Fig. 11

Assessment of quench in the microplate counter

The effect of evaporation can be checked using cold material spiked into the injection solvent and loaded into the microplate wells. The solvent is then evaporated and the contents of the well checked using standard MS analysis. An example is provided in Fig. 12. Here solutions of parent and metabolite (M1) were placed into the microplate wells and the solvent removed using the standard method. Multiple wells were prepared for parent and metabolite and at different times the contents of one well were checked at using MS. In this example, it can be seen that the evaporative process has no effect upon the concentration of parent observed, but that after a certain time the concentration of M1 in the cells decreases probably due to insufficient organic solvent remaining, thus allowing the component to volatilize.
Fig. 12

Assessment of evaporation during sample processing

The relative sensitivities of the radioflow detector and the microplate counting method were discussed by Zhu et al. (2005) and a graphical example is provided in Fig. 13. In the upper chromatogram, a radioflow detector is presented and shows the presence of parent and a very noisy baseline. In the lower chromatogram, the same sample is analyzed using microplate scintillation counting and quite clearly shows the presence of two minor metabolites in circulation. All three components were quantified and the relative exposure established.
Fig. 13

Comparison radioflow and microplate detection methods

An additional advantage of the microplate technique is that given the long half-life of carbon-14 the samples can be re-counted to improve the signal to noise ratio. Figure 14 shows the data that can be obtained in this way. The upper chromatogram was reconstructed from fractions counted for 4 min. While there is a suggestion of some metabolites present in the sample, the situation can be resolved by extending the counting time to 30 min. In this chromatogram (lower trace), the presence of parent and four metabolites (M1–M4) can be established. Counting times of 30 min are generally uncommon, but in some cases plates have been analyzed for up to 50 min.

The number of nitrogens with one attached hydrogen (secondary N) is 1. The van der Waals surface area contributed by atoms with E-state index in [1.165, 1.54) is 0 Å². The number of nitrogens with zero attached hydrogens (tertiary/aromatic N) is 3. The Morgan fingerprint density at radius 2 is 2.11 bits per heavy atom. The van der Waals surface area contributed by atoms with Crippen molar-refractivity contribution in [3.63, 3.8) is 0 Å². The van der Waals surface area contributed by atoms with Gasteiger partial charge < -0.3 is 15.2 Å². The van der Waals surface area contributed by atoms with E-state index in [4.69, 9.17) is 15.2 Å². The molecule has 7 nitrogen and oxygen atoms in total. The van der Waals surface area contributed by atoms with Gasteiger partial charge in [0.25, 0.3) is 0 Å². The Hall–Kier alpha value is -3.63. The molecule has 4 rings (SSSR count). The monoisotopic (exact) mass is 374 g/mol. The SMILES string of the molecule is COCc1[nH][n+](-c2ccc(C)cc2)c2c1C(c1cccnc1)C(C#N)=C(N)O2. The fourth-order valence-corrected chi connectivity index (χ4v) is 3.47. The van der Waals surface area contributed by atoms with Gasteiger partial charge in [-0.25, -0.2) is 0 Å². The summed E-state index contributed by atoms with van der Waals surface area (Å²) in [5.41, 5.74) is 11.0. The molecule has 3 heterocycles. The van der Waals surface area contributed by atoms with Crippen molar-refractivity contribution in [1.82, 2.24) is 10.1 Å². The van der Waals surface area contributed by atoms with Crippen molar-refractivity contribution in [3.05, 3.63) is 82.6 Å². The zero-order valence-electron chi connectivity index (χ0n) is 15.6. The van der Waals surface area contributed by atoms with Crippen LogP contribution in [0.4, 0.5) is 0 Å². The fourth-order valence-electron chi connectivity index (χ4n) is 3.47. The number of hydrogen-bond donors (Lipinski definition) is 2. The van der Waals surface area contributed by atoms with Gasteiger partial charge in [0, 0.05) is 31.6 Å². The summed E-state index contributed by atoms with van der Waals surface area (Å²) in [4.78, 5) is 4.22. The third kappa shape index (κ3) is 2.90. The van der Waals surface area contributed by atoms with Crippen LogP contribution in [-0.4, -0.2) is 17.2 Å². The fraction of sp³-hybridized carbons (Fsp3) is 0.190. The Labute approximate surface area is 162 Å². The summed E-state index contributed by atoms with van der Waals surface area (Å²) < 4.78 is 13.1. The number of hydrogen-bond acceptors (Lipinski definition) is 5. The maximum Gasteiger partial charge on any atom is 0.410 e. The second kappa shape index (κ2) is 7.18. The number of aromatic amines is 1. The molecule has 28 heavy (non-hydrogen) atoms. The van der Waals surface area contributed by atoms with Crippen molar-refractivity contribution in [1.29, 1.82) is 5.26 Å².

Fig. 14

Effect of extending counting time on microplate detector response

Given the widespread use of mass spectrometric techniques in the preclinical and early clinical phases of drug development, it is unsurprising that LC-MS/MS is the analytical method of choice for the identification of drug metabolites in the hADME study. There has been some debate within the bioanalytical community regarding methods for quantitation of circulating components, and in 2010 the European Bioanalysis Forum produced a white paper offering recommendations and discussing the issues (Timmerman et al. 2011).